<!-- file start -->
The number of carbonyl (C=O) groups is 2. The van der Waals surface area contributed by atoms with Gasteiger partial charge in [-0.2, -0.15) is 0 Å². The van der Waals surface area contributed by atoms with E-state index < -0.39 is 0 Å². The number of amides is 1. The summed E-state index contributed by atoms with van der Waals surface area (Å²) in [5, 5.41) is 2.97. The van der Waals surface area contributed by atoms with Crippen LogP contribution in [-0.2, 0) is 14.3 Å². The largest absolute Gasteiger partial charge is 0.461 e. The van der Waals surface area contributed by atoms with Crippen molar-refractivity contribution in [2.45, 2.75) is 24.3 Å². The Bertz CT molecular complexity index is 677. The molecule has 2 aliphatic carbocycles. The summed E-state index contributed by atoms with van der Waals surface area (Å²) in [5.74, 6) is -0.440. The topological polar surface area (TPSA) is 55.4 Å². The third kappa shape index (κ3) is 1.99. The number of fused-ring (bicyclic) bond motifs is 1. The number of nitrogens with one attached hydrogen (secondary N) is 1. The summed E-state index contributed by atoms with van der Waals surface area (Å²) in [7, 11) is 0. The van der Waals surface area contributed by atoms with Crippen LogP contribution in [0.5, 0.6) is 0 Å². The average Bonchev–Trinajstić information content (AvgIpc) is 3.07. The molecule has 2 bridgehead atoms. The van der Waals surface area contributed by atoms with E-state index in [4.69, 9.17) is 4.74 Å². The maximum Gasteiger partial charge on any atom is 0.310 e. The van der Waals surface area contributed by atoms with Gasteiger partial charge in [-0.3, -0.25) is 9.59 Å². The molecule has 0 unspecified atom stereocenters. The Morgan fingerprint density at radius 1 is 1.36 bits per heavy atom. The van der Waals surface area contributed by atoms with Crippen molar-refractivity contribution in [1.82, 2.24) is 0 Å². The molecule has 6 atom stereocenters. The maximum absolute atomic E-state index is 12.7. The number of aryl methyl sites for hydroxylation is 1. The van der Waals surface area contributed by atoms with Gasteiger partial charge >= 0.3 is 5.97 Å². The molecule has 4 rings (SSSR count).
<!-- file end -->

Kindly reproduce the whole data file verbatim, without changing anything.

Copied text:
The number of carbonyl (C=O) groups is 2. The van der Waals surface area contributed by atoms with Gasteiger partial charge in [-0.2, -0.15) is 0 Å². The van der Waals surface area contributed by atoms with E-state index < -0.39 is 0 Å². The number of amides is 1. The summed E-state index contributed by atoms with van der Waals surface area (Å²) in [5, 5.41) is 2.97. The van der Waals surface area contributed by atoms with Crippen LogP contribution in [-0.2, 0) is 14.3 Å². The largest absolute Gasteiger partial charge is 0.461 e. The van der Waals surface area contributed by atoms with Crippen molar-refractivity contribution in [2.45, 2.75) is 24.3 Å². The Bertz CT molecular complexity index is 677. The molecule has 2 aliphatic carbocycles. The summed E-state index contributed by atoms with van der Waals surface area (Å²) in [5.74, 6) is -0.440. The topological polar surface area (TPSA) is 55.4 Å². The third kappa shape index (κ3) is 1.99. The number of fused-ring (bicyclic) bond motifs is 1. The number of nitrogens with one attached hydrogen (secondary N) is 1. The summed E-state index contributed by atoms with van der Waals surface area (Å²) in [7, 11) is 0. The van der Waals surface area contributed by atoms with Crippen LogP contribution in [0.5, 0.6) is 0 Å². The average Bonchev–Trinajstić information content (AvgIpc) is 3.07. The molecule has 2 bridgehead atoms. The van der Waals surface area contributed by atoms with E-state index in [4.69, 9.17) is 4.74 Å². The maximum Gasteiger partial charge on any atom is 0.310 e. The van der Waals surface area contributed by atoms with Gasteiger partial charge in [-0.3, -0.25) is 9.59 Å². The molecule has 0 unspecified atom stereocenters. The Morgan fingerprint density at radius 1 is 1.36 bits per heavy atom. The van der Waals surface area contributed by atoms with Crippen molar-refractivity contribution in [1.82, 2.24) is 0 Å². The molecule has 6 atom stereocenters. The maximum absolute atomic E-state index is 12.7. The number of aryl methyl sites for hydroxylation is 1. The van der Waals surface area contributed by atoms with Gasteiger partial charge >= 0.3 is 5.97 Å². The molecule has 4 rings (SSSR count).